« Be Responsible For Your OWN Privacy | Main | Internet social problem »

Profile Builders Anonymous

Hello. My name is Andrew. I have been Facebook free for...about a day.
I feel compelled to keep up with my social networking sites because I use them mostly to maintain long-distance friendships; friendships which otherwise would be hard to proliferate. There is no doubt though that my information is much more widely available that simply to those I make actual, active, efforts to contact. As far as Facebook is concerned, I have reduced the amount of information displayed about myself for the simple fact that I don't feel it is necessary. When it updates me on people's posts, on another third-party's wall, I feel a bit gluttonous in this new form of global village human experience. At the same time, I have little problem with people seeing my basic profile--it's pretty bare-bones anyhow. It reminds me of someone I heard say "You can't put your phone number online," to the response "Why, what are they going to do? Call me?"
I don't want to contend that people should be more lax with their information however. It is obvious that there must be as a spectrum of options for different levels of comfortability with the specific community in which information is shared. This wide range of options, though, must be observed with an awareness that all information, no matter in what context, could be recovered or examined by a third party. This leaves companies free to deny (legally) responsibility for shared information because the fine print of the internet is just that much easier to skim it seems. Laura Gurak speaks of this in this week's passage. Most frightening of all, aside from over-ambitious companies looking to gloss over the fact that they take and use your information often guiltlessly, is the low amount of awareness among the mass-population of internet users. The head-over-heels acceptance of the internet into our lives goes as deep as the legislation that is repeatedly rushed through approval in a vein attempt to stay up with the times.
This combined with an amazingly massive user-base makes everything high-stakes with unknown odds. The data we covered this week was a fine example of this mass-usage and active participation. A part of the data in "Social Networking Websites and Teens: An Overview" struck me, " 5% of online teens who reported use of a social networking site said they had not posted a profile online, which suggests that there is a very small subset of visitors to social networking websites who merely view the profiles of others and do not create profiles of their own." This illustrates our changing concept of social acceptability regarding the internet and specifically hyper-social sites like Facebook.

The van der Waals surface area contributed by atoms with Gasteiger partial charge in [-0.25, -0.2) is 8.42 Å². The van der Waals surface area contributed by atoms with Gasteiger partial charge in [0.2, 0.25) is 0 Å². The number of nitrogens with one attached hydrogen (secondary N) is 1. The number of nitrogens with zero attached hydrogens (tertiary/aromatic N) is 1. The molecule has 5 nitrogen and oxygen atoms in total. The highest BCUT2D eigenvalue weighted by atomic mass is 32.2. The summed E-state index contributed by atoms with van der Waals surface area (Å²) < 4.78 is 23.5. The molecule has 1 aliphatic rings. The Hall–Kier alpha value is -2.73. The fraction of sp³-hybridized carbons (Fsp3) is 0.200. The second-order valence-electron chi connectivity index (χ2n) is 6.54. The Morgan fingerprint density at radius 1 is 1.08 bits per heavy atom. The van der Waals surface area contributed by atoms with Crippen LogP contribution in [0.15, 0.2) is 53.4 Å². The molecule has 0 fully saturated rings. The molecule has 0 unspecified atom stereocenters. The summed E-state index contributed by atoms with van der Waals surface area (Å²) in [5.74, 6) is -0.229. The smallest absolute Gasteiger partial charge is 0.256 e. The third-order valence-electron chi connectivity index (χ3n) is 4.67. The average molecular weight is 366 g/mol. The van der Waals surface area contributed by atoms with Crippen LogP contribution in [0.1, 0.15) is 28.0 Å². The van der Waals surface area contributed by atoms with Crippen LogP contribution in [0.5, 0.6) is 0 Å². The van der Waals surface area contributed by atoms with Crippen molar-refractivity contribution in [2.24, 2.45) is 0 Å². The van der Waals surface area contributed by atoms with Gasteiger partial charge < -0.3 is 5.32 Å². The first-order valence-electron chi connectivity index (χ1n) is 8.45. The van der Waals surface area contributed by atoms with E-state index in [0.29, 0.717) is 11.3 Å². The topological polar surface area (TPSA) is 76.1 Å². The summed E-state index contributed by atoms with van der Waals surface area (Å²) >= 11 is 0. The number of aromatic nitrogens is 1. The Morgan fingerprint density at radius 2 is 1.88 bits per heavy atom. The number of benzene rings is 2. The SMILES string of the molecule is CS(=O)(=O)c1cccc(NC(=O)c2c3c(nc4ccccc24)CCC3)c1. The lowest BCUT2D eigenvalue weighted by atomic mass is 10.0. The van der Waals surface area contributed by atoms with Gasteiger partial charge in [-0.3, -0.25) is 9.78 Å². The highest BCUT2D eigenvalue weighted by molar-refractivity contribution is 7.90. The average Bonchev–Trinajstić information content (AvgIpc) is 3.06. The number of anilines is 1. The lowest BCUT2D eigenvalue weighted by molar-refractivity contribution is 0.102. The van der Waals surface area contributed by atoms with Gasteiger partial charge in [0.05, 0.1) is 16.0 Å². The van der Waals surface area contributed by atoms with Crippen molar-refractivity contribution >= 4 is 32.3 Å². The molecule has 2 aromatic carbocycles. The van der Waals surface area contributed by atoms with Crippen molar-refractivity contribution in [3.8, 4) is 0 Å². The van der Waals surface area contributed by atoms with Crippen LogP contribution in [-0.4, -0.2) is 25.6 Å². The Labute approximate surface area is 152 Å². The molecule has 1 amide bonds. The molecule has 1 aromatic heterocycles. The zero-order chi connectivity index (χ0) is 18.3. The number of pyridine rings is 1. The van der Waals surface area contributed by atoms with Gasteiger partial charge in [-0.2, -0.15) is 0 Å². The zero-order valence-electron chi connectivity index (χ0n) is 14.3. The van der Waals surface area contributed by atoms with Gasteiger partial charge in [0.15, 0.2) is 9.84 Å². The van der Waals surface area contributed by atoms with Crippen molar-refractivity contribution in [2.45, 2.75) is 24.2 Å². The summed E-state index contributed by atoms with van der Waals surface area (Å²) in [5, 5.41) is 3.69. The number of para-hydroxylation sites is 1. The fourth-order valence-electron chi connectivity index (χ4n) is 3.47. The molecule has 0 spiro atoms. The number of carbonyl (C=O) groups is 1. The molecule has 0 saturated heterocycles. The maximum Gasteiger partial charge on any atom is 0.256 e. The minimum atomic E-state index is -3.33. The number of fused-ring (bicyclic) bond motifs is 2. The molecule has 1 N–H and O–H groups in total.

I think there is some validity in the writings from the University of Minnesota and Cornell regarding SNS's. It is important that a school at least addresses an issue that will arise in student life, but beyond that, it's a very user-controlled reality. It is a personal choice what to post, and what to omit. Legally and socially, though, universities have no obligation to fulfill. This sentiment seems vaguely present in the two pieces, Cornell's a bit more personal and conversational whereas the University of Minnesota piece was short, concise and formal.
Whatever the case, I think I've found my balance of feeling secure and staying in touch and wouldn't look to the university for guidance in such a matter anyhow, making such informal and unrequited policies seem like more of a public service.

Comments

Your first sentence (similar to an Alcoholics Anonymous group) reminded me of something a friend of mine about cell phones. "I don't like them because I feel like I am their dog." That can really explain how Facebook and cellphones alike work, you want them to acknowledge you. You want to be called, to be poked, to be messaged. Posting a profile on Facebook and having no friends is like a dog with out an owner; obviously a place no dog wants to be.

Hi: Good post! What do you think about the difference in the U of MN and Cornell policies? Specifically, Cornell said they would not monitor the site for student misbehavior, while the U of MN said that if illegal behaviour was in evidence, the student would be accountable.

It surprised me too, that so many teens are sharing information online, but seem to be pretty savvy about controlling privacy. I don't think there is anything wrong with wanting to connect wiht other users, but someone or something should let them know who owns the data at the end of the day.

I agree with you that most of us are terrible readers of the fine print of agreements. This week's readings really gave me pause.